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UK trip an eye opener—Ibam

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The Indigenous Business Association of Malawi (Ibam) has described the Global Africa forum which was held in London, United Kingdom a few weeks ago as an eye opener.

The forum attracted African leaders including Malawi President Peter Mutharika and business magnets within Europe.

Local business persons from various sectors attended the forum on invitation by the Malawi Investment Trade Centre (MITC).

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Ibam president Mike Mlombwa said the forum gave an opportunity to the local entrepreneurs to interact with financiers and potential investors.

He said as business persons, they learnt a lot that if implemented locally, it will help turn around the economy.

“The trip was an eye opener. We had opportunities to interact with influential people in business circles globally. There is a lot that as a country we need to do in order to improve our situation,” said Mlombwa.

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He said one thing that was common among the other countries was that their interest rates were too low as compared to Malawi.

Mlombwa also said in other countries, banks do have a cut-off point in terms of loan re-payments.

“From the discussions we had, we noted that there is a cutoff point when one is re-paying their loans at the bank. This is different from the Malawi situation where borrowers are forced to pay three or four times what they borrowed,” said Mlombwa.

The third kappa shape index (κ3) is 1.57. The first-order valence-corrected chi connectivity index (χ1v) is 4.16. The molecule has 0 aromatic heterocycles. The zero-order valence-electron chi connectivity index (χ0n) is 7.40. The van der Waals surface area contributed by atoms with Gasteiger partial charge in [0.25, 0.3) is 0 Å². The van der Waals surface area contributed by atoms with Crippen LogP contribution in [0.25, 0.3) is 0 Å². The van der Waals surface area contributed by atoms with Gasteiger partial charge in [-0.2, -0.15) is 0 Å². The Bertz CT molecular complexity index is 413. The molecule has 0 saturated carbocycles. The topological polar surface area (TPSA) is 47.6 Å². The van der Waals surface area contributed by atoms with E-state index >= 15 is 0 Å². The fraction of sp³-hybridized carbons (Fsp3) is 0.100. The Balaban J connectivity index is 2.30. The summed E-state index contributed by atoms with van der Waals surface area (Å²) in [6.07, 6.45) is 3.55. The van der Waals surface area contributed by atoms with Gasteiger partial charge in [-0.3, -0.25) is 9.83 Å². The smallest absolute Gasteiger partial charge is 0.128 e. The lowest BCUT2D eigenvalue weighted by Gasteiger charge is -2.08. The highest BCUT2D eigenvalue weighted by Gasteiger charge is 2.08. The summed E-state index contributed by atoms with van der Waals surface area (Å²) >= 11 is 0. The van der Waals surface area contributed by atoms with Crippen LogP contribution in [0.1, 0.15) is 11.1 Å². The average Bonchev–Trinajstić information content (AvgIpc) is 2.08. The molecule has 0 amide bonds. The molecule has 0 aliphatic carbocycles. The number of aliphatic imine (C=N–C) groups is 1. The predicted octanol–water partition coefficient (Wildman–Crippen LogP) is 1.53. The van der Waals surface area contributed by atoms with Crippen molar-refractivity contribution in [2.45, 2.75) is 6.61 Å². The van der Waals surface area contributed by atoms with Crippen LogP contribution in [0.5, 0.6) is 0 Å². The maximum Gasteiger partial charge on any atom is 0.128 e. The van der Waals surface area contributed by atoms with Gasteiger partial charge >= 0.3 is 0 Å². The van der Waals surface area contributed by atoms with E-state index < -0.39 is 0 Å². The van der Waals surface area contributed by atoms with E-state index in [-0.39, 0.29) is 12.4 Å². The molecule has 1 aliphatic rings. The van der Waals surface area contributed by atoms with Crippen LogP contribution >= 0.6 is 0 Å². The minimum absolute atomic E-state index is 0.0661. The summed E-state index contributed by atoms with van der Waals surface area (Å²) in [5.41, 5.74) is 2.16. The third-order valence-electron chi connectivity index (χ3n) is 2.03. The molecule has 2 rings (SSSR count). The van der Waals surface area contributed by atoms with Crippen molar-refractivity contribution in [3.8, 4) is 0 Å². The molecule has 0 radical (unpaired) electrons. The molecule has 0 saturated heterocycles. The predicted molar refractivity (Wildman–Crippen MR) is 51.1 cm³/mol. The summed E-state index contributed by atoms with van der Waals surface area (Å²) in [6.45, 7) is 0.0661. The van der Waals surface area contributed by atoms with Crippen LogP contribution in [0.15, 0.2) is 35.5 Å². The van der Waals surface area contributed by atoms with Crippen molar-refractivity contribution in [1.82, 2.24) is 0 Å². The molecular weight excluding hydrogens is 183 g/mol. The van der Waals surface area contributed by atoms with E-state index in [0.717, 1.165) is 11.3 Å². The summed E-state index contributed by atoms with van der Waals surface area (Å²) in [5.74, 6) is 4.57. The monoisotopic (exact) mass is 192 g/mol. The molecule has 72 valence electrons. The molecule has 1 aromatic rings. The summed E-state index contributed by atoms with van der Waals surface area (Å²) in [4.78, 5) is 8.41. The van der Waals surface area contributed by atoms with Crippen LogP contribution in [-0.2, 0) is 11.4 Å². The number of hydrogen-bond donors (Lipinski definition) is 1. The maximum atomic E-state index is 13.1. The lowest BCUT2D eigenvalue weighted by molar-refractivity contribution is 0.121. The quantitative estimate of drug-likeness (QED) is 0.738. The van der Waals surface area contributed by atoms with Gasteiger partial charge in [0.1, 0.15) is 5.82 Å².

He further said the Reserve Bank of Malawi should look into the area and make sure that commercial banks also offer such cut-off points.

“Businesses survive on loans, but with the high interest rates, not many are surviving on the market. It is important that RBM in conjunction with commercial banks should implement the cut-off point policy,” he said.

Mlombwa also said that Malawi should implement policies that are in tandem with the local economy.

He said donors detect some of our policies which are not favourable to our economy.

“It is high time that we implemented policies that favour our economy. Let us stop dancing to the tunes of the World Bank and IMF. We do not need foreigners to tell us how to manage our economy,” said Mlombwa.

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